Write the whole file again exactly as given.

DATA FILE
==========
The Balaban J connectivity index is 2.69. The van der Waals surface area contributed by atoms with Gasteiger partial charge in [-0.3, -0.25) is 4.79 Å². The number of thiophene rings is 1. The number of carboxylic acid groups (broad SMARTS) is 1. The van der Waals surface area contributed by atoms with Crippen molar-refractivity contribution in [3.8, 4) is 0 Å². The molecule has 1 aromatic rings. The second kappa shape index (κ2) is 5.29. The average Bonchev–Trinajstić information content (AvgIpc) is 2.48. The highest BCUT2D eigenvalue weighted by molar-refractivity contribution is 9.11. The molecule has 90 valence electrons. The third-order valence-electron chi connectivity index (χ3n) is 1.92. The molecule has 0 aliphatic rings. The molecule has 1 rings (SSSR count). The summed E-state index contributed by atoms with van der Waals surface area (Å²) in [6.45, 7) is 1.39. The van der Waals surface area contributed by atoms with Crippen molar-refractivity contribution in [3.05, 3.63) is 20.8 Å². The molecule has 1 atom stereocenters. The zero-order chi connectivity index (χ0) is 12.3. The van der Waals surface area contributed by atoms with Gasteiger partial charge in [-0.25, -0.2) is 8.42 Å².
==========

The Balaban J connectivity index is 2.69. The van der Waals surface area contributed by atoms with Gasteiger partial charge in [-0.3, -0.25) is 4.79 Å². The number of thiophene rings is 1. The number of carboxylic acid groups (broad SMARTS) is 1. The van der Waals surface area contributed by atoms with Crippen molar-refractivity contribution in [3.8, 4) is 0 Å². The molecule has 1 aromatic rings. The second kappa shape index (κ2) is 5.29. The average Bonchev–Trinajstić information content (AvgIpc) is 2.48. The highest BCUT2D eigenvalue weighted by molar-refractivity contribution is 9.11. The molecule has 90 valence electrons. The third-order valence-electron chi connectivity index (χ3n) is 1.92. The molecule has 0 aliphatic rings. The molecule has 1 rings (SSSR count). The summed E-state index contributed by atoms with van der Waals surface area (Å²) in [6.45, 7) is 1.39. The van der Waals surface area contributed by atoms with Crippen molar-refractivity contribution in [3.05, 3.63) is 20.8 Å². The molecule has 1 atom stereocenters. The zero-order chi connectivity index (χ0) is 12.3. The van der Waals surface area contributed by atoms with Gasteiger partial charge in [-0.25, -0.2) is 8.42 Å².